AS a (Academic) sequel and also as a serial celebration of grand-mother-hood, DNFT would like to organize, hopefully every year, a 3-day Symposium, to (socio-culturally0 celebrate and (socio-scientifically) calibrate the lives and life-crises of grandmothers in, to being with, urban and metropolitan locales, encompassing nearly 30% of Indian’s total population paying due attention to Literature, Social Science, Demography and Public Policies
Tentatively, the Symposium is scheduled for April, 2008; preferably at Pune (Maharastra, India).While more details are being worked out this Call for Expression of Interest is being broadcast on the occasion of the release ceremony of DADI - NANI: MEMORIES OF OUR GRANDMOTHERS edited by Subash Mathur and Subodh Mathur and published by Spenta Multi-Media, Mumbai.
P.C.Mathur, Symposium Coordinator, Jaipur, Tel:-94148-52747
Ashok Mathur, MT, DNFT, Pune, Tel: 98231-23050
Thursday, January 17, 2008
Role and status of the grandmothers if the urban youth is developing a preference for late marriages and deferred child-births
Dadis and Nanis: ROLE AND STATUS IN INDIAN FAMILY AND SOCIETY: A SYMPOSIUM PROPOSAL, PUNE, April, 4-6, 2008, From: "Prakash Chand Mathur" firstname.lastname@example.org Indain Book Chronicle
For all us, grandmothers are a fact of life of, but, surprisingly, there appears to be very little appreciations of their role and status in social science literature encompassing such ‘social’ disciplines likes Sociology and Psychology, let alone the more prosaic disciplines, like Political Science, Public Administration, Law and history; even Philosophy, Theology and Religion offer very little portraiture of grandmothers either those belonging to the family of which one is a progeny or the family of which one is enrolled with deliberate and due mate-selection processes.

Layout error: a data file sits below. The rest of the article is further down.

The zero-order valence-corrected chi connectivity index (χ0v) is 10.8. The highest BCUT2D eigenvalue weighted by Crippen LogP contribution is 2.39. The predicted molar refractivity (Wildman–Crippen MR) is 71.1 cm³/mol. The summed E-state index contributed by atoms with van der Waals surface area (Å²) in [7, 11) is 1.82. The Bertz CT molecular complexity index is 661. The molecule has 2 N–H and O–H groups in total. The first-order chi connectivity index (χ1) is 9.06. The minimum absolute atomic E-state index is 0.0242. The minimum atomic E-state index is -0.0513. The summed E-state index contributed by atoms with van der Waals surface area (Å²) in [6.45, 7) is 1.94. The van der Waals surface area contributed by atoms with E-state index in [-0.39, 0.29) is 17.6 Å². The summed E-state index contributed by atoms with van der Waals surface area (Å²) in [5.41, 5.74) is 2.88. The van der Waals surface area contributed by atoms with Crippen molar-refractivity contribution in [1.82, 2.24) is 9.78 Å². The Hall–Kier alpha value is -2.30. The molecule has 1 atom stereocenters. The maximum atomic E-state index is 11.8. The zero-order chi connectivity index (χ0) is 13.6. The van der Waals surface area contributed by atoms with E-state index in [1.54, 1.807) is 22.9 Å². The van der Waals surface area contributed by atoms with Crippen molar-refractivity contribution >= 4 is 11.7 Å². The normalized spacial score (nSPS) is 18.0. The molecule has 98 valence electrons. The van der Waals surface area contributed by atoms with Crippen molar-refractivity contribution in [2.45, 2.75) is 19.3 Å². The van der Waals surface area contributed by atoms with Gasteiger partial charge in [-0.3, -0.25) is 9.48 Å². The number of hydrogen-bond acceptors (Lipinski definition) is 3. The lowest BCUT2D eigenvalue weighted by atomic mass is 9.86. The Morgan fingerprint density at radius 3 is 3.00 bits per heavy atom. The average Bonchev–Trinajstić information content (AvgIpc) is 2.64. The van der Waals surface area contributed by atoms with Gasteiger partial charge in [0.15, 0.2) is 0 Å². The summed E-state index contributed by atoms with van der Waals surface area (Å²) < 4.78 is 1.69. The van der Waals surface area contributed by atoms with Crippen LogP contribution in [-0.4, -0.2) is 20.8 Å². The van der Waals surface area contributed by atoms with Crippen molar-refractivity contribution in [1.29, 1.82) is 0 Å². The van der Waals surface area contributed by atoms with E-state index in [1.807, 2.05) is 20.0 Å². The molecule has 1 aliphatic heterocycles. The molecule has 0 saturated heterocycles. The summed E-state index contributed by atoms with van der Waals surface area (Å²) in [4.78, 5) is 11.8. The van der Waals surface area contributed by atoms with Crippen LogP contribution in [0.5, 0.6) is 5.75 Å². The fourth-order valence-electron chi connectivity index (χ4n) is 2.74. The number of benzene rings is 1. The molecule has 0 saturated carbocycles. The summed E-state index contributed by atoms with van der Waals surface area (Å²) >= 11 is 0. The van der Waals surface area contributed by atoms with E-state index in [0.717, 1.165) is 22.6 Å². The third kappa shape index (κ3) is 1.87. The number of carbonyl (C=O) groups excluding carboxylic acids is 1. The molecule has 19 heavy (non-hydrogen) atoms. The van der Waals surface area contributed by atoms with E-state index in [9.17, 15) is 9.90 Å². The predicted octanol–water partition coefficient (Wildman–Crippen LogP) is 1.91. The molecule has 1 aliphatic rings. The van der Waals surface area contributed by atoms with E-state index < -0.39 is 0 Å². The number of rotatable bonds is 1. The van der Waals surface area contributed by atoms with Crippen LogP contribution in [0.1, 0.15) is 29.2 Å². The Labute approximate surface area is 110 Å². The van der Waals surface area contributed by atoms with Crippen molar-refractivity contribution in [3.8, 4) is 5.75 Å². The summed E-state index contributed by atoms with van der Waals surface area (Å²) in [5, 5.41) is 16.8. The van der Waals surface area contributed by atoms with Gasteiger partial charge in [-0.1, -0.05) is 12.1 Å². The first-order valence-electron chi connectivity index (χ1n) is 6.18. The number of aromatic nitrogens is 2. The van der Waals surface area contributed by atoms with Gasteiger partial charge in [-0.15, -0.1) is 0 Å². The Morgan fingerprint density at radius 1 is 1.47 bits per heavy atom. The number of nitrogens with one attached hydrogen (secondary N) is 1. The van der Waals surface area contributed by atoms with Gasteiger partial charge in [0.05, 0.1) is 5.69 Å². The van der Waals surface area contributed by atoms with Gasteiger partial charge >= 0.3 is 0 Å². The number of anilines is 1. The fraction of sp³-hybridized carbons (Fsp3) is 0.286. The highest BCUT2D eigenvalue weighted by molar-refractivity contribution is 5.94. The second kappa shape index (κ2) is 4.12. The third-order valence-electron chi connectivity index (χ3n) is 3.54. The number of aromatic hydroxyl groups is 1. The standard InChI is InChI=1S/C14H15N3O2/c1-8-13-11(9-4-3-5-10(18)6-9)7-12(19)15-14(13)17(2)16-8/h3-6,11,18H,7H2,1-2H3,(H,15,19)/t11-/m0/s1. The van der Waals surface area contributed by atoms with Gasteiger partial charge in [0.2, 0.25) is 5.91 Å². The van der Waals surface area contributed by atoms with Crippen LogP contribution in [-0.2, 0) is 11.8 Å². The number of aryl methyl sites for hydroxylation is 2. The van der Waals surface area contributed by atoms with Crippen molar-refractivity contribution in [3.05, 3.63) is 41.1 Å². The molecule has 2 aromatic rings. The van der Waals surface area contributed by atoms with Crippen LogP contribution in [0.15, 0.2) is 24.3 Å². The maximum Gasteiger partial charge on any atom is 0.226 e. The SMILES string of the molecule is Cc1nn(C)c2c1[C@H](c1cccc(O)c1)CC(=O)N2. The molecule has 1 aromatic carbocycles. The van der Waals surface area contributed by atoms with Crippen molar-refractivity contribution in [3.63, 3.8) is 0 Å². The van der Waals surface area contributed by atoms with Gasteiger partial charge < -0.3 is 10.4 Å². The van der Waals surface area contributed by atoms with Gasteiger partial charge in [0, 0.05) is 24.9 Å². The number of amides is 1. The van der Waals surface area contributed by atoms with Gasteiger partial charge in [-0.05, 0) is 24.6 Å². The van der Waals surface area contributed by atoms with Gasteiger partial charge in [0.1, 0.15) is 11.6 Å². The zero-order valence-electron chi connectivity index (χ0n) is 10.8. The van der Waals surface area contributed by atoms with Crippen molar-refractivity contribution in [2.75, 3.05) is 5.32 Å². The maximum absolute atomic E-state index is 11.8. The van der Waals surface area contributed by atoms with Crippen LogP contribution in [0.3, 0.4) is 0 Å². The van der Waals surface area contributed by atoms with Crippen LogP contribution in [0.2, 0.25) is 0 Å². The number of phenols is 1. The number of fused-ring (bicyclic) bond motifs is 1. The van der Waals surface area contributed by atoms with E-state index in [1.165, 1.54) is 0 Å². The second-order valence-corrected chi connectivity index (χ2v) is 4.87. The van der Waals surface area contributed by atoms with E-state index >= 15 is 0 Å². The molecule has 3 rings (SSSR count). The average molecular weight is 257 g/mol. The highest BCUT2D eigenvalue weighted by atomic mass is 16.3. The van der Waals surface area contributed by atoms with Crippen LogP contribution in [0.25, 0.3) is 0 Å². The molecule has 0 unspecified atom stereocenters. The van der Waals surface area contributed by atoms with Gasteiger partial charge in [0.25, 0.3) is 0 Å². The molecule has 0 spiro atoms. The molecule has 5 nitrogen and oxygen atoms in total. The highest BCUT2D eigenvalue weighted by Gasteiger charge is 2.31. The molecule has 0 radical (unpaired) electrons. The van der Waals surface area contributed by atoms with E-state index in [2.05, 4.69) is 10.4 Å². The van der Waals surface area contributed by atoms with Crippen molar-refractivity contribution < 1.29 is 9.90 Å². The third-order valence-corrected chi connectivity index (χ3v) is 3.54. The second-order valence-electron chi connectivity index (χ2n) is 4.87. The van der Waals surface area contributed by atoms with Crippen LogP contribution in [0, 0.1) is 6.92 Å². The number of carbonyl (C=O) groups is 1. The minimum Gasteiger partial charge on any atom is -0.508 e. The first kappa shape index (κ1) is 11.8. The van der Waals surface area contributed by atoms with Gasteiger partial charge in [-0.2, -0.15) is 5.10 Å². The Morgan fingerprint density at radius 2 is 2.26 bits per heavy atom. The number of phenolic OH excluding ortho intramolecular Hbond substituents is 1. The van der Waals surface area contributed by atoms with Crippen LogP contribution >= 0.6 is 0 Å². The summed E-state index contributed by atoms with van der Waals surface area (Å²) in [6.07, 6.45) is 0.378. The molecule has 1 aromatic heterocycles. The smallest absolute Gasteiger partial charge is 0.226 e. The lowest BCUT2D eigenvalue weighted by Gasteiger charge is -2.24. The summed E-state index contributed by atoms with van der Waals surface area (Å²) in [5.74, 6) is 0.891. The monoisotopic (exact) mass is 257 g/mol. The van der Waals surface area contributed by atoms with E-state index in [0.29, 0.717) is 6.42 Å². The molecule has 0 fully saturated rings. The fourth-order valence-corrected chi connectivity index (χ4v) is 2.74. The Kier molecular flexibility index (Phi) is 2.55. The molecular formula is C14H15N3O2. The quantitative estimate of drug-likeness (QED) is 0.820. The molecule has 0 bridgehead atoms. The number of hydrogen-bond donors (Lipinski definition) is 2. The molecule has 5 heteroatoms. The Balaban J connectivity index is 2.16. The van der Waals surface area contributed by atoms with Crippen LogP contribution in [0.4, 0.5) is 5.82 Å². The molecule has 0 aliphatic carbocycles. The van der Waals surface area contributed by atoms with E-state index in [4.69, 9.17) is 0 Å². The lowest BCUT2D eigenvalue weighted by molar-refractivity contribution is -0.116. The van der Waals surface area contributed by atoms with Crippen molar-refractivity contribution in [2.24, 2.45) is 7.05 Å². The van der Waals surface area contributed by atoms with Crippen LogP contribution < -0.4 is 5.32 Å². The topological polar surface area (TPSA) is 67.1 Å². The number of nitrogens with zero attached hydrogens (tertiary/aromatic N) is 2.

In other words while we all know that grandmothers are very much a part of most urban and metropolitan households, but the lack of serious analyses of their role and status is certainly too glaring an academic deficit which must be erased as several divergent change-chains are uprooting the cultural traditions of Indian families as, on the one hand, the proportion of 60-plus persons is steadily rising but, on the other, the proportion of 21-minus persons is also growing in the Indian’s demographic profiles multiplying the chances of grandmother-grandchildren cohabitation for much longer periods than was the case in, say, the 18th or 19th centuries giving rise to the possibilities of more families having resident grandmothers and , one may even dare to prognosticate, even great-grandmothers than possibly was the case in pre-British villages, towns and cities of India...